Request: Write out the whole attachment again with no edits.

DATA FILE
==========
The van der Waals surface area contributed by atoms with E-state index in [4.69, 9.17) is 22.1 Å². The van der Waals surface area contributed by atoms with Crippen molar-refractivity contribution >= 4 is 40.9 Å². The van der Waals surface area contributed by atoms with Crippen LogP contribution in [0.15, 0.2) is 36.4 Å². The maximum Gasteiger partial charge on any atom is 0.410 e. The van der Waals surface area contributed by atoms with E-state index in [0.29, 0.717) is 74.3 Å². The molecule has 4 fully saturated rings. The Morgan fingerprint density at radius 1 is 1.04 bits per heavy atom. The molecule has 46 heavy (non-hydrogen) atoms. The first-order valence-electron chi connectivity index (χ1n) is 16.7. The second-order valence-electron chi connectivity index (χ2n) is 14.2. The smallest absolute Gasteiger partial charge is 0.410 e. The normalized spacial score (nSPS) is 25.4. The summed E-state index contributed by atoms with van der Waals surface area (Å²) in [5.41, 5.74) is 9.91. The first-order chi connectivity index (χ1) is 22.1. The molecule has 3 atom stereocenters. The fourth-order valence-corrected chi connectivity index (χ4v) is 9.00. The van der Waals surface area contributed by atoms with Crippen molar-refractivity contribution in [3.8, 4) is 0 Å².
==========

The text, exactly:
The van der Waals surface area contributed by atoms with E-state index in [4.69, 9.17) is 22.1 Å². The van der Waals surface area contributed by atoms with Crippen molar-refractivity contribution >= 4 is 40.9 Å². The van der Waals surface area contributed by atoms with Crippen LogP contribution in [0.15, 0.2) is 36.4 Å². The maximum Gasteiger partial charge on any atom is 0.410 e. The van der Waals surface area contributed by atoms with E-state index in [0.29, 0.717) is 74.3 Å². The molecule has 4 fully saturated rings. The Morgan fingerprint density at radius 1 is 1.04 bits per heavy atom. The molecule has 46 heavy (non-hydrogen) atoms. The first-order valence-electron chi connectivity index (χ1n) is 16.7. The second-order valence-electron chi connectivity index (χ2n) is 14.2. The smallest absolute Gasteiger partial charge is 0.410 e. The normalized spacial score (nSPS) is 25.4. The summed E-state index contributed by atoms with van der Waals surface area (Å²) in [5.41, 5.74) is 9.91. The first-order chi connectivity index (χ1) is 22.1. The molecule has 3 atom stereocenters. The fourth-order valence-corrected chi connectivity index (χ4v) is 9.00. The van der Waals surface area contributed by atoms with Crippen molar-refractivity contribution in [3.8, 4) is 0 Å².